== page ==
The examination includes:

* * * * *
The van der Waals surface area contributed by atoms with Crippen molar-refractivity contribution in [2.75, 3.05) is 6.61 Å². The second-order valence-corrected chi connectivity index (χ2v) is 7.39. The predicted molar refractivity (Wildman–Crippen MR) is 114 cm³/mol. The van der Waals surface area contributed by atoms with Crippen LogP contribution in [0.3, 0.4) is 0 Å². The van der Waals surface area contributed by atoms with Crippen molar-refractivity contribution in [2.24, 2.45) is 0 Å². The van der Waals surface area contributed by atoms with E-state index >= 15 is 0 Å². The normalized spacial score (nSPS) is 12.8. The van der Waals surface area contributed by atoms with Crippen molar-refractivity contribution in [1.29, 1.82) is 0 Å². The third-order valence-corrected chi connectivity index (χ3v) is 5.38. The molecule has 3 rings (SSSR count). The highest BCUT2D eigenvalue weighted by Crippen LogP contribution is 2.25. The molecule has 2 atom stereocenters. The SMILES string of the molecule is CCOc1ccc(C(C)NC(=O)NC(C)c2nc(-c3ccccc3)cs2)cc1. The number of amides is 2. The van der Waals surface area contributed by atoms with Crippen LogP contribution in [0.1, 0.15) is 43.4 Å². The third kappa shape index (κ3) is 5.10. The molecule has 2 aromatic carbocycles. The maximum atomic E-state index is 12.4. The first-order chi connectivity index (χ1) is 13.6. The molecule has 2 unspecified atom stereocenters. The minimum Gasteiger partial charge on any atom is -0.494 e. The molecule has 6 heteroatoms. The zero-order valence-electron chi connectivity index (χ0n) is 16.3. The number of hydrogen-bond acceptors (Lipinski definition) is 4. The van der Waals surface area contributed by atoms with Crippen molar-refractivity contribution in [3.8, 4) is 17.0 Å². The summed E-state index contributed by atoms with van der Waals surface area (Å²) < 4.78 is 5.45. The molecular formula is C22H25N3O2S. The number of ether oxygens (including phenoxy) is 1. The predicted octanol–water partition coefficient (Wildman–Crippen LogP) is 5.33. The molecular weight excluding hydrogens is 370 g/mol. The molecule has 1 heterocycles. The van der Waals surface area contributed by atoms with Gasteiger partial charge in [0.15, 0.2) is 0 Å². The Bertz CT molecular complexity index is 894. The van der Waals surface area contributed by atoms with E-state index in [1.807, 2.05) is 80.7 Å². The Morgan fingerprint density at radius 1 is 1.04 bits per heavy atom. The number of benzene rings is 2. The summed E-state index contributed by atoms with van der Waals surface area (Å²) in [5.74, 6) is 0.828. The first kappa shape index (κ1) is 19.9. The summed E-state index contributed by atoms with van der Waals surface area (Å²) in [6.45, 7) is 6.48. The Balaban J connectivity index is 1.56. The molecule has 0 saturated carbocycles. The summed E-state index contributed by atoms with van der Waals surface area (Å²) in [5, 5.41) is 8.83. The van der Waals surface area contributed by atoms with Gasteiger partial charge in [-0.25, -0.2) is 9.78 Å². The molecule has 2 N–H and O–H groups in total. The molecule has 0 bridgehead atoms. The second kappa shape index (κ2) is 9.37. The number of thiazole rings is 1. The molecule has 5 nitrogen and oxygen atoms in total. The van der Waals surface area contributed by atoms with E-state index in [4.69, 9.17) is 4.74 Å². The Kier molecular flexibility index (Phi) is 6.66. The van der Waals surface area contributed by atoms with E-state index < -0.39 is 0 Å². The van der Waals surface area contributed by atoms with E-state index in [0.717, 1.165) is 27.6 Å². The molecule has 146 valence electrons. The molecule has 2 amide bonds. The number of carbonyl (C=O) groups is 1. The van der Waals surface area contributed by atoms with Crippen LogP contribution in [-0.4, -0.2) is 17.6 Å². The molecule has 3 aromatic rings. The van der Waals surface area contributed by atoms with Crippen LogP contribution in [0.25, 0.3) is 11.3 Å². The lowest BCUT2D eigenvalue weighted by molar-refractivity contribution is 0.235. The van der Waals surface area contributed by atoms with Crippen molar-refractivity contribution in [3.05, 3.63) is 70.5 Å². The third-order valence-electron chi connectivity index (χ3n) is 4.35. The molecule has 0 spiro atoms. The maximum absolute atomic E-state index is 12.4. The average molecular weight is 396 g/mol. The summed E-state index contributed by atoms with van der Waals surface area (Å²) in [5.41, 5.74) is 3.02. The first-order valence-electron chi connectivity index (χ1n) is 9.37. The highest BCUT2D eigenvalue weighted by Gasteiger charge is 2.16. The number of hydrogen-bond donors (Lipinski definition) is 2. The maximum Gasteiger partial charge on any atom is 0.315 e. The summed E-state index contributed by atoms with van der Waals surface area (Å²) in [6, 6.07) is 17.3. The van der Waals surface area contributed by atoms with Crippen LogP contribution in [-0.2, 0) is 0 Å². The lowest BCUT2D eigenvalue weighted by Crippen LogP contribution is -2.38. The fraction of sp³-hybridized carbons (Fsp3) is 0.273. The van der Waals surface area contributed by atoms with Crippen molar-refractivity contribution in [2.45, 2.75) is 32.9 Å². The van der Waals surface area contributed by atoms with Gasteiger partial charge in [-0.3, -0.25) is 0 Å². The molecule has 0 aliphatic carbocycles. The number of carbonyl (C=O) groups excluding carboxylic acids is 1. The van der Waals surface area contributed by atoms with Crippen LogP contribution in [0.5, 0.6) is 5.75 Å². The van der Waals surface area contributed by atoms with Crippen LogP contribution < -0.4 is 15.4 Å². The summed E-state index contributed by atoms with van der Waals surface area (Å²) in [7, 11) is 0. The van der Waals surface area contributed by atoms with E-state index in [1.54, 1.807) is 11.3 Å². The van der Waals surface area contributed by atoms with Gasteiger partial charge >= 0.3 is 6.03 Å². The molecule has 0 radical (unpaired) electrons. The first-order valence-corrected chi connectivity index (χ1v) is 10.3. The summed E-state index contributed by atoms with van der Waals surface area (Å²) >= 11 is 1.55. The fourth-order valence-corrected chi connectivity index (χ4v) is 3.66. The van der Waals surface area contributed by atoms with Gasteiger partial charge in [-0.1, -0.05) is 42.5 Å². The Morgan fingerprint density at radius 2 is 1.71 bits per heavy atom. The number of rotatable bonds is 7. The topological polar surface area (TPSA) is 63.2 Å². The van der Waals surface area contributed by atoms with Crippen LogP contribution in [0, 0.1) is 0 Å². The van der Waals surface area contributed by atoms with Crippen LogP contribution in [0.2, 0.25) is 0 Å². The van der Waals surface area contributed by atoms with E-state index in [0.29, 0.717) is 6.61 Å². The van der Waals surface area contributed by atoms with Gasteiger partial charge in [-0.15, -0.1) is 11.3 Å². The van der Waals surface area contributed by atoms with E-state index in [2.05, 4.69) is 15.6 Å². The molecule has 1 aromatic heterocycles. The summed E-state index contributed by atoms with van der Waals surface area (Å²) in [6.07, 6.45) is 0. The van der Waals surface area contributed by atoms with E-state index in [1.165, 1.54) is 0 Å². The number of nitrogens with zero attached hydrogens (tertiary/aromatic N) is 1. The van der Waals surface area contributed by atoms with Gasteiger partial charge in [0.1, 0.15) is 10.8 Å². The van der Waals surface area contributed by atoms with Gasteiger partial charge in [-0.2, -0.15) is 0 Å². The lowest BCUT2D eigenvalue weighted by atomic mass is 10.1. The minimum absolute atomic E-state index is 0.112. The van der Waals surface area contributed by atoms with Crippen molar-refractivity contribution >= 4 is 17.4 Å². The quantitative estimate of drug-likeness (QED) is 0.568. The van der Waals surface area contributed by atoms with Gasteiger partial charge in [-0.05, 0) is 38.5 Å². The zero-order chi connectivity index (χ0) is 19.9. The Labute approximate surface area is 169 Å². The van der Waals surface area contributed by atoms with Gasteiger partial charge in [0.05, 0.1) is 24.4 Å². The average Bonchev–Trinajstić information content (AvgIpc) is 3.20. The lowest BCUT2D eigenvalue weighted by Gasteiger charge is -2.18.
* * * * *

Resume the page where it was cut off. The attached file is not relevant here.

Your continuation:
Study models are most commonly used in the digital form in orthodontics today. Good impressions of the upper and lower arch (typically with alginate) and a bite registration in centric occlusion can be sent to companies (ex: OrthoCAD) to generate digital models. The preferred material for bite registration is polyvinyl siloxane due to its improved accuracy.11 Several digital scanners (ex: iTero, 3Shape Trios) can also be used to create digital models. The digital models can be used to generate a stereolithography (.stl) file that can be used to 3D print models when needed. Most laboratories accepting digital files can now provide this service for practitioners that do not have 3D printers readily available. Digital models have served to improve storage capability, communication among dental practitioners, and ease in diagnosis.12 Research shows similar accuracy of linear measurements using digital models or stone models,13 making them useful for evaluation of tooth size and arch discrepancy, occlusal characteristics, and relationships of the teeth within the arch and between the arches (Figure 9). In-office scanners also exist to generate digital models from stone models and impressions, but are expensive and less commonly found in offices. Lastly, CBCT images can be used to generate digital models using companies such as Anatomage or CareStream, although the accuracy of CBCT generated models remains to be fully explored. Alternatively, stone models can be poured from the alginate impressions to perform the analyses. Study models, either digital or stone, are used to validate occlusal characteristics assessed from the intraoral examination and to generate a space analysis.